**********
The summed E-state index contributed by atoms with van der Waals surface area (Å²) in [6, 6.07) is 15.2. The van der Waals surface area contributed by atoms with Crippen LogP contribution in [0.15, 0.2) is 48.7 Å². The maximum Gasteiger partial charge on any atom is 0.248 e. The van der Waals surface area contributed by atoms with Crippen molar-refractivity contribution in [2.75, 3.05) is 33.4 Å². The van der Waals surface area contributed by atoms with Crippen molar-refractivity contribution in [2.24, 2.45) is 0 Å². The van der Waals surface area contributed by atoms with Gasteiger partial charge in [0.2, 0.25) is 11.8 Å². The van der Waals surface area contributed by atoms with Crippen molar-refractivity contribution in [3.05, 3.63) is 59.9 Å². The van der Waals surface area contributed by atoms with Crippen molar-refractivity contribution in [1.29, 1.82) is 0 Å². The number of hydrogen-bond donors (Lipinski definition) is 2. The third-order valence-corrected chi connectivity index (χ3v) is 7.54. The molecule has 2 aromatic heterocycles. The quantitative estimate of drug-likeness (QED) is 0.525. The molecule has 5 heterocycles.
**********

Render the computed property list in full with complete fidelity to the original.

The summed E-state index contributed by atoms with van der Waals surface area (Å²) in [6, 6.07) is 15.2. The van der Waals surface area contributed by atoms with Crippen LogP contribution in [0.15, 0.2) is 48.7 Å². The maximum Gasteiger partial charge on any atom is 0.248 e. The van der Waals surface area contributed by atoms with Crippen molar-refractivity contribution in [2.75, 3.05) is 33.4 Å². The van der Waals surface area contributed by atoms with Crippen molar-refractivity contribution in [2.24, 2.45) is 0 Å². The van der Waals surface area contributed by atoms with Gasteiger partial charge in [0.2, 0.25) is 11.8 Å². The van der Waals surface area contributed by atoms with Crippen molar-refractivity contribution in [3.05, 3.63) is 59.9 Å². The van der Waals surface area contributed by atoms with Crippen molar-refractivity contribution in [1.29, 1.82) is 0 Å². The number of hydrogen-bond donors (Lipinski definition) is 2. The third-order valence-corrected chi connectivity index (χ3v) is 7.54. The molecule has 2 aromatic heterocycles. The quantitative estimate of drug-likeness (QED) is 0.525. The molecule has 5 heterocycles.